Buddhism is a wisdom tradition. It asserts that we are liberated by the power of our own understanding. The three purposes of Buddhist debate are to defeat your own and others’ misconceptions, to establish your own correct view, and to clear away objections to your view. It is like the approach of a physician—to remove what does not belong and to strengthen what does. Thus, for Buddhists, reasoning and debate are not ends in themselves or idle intellectual speculation. Rather, they are used as one path to spiritual wellness, taking practitioners closer to the health of liberation through these efforts to remove mistaken views and to understand and strengthen correct ones.
Reading and memorization are not enough. Students must be able to verbalize their understanding and defend it under the pressure of cross-examination. This book teaches the basic analytical skills and procedures used in Buddhist debate. It is based on the author’s own practice and experiences gained in the debating courtyards of Tibetan monasteries in India and matured through years of leading popular university courses on the subject. Sample debate exchanges show readers how to get started with the Buddhist style of analytical thinking to challenge and defend assertions.
Learning is supported by guided reflections, practical advice, and verbal exercises to be completed in practice with a partner. By the end of the course, readers will be able to engage in unscripted, full-fledged debates with a qualified partner about Buddhist characterizations and classifications of phenomena using the format and procedures of Buddhist debate. Moreover, these skills, once mastered, can then be applied to investigating the truth and falsity of views in any other subject.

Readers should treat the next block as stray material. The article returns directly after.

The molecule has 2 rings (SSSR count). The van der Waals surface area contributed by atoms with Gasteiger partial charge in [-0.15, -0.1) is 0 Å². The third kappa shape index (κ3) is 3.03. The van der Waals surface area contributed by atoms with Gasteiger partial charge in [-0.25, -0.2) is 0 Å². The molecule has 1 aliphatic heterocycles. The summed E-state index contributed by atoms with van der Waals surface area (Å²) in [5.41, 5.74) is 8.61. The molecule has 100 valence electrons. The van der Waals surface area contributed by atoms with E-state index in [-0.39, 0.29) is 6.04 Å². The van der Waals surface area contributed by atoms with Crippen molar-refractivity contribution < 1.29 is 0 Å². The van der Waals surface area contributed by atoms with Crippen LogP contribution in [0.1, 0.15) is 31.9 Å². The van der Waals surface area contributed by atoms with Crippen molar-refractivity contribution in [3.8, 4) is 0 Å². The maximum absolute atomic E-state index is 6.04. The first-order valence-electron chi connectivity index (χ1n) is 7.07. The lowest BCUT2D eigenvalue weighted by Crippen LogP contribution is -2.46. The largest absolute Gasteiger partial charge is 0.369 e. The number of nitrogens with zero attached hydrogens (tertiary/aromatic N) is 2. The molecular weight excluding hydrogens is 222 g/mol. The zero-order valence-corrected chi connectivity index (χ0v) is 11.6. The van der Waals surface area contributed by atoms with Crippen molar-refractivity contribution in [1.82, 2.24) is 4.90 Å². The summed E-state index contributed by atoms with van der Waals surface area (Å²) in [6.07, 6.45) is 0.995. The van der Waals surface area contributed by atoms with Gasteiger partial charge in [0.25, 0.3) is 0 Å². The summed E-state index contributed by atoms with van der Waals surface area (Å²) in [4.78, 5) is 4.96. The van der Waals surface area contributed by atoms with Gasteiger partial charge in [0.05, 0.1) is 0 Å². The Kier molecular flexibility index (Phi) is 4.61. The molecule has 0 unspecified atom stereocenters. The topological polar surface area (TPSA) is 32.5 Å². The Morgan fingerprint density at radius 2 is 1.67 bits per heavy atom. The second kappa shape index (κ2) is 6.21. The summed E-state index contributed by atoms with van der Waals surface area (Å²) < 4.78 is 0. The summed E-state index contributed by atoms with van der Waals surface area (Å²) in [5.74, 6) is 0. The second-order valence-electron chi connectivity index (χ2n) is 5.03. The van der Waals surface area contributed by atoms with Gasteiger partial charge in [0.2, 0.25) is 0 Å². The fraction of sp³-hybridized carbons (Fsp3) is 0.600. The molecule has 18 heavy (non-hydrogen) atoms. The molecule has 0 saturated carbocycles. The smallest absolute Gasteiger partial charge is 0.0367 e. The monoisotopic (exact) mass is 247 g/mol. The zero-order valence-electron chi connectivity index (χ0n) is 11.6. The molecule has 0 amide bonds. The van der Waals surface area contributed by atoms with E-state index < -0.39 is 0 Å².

About the author
Daniel Perdue (1950–2013) was a 1983 graduate of the University of Virginia’s prestigious PhD program in Buddhist Studies, where he studied basic debate procedures under Lati Rinpoche, Denma Lochö Rinpoche, and Kensur Yeshi Thupten. Perdue followed up on his study of Buddhist debate in America with travel to Geshe Rabten’s Tharpa Choeling Monastery in Switzerland and the four main Ge-luk-ba monasteries reestablished in India. Subsequently, he wrote a dissertation on Tibetan Buddhist debate with thesis director Professor Jeffrey Hopkins. After graduating, he furthered his understanding of Buddhist debate with nearly three years of additional research with Tibetan scholars exiled in India. Perdue has taught the procedures and topics of Buddhist debate at numerous colleges, including Antioch University’s program in Buddhist Studies in Bodh Gaya, India; Virginia Tech; North Carolina State University; Sweet Briar College; Washington and Lee University; the College of William and Mary; James Madison University; and Virginia Commonwealth University; as well as at Buddhist centers in America and Europe. He is the author of Debate in Tibetan Buddhism and was a board member of the UMA Institute for Tibetan Studies.
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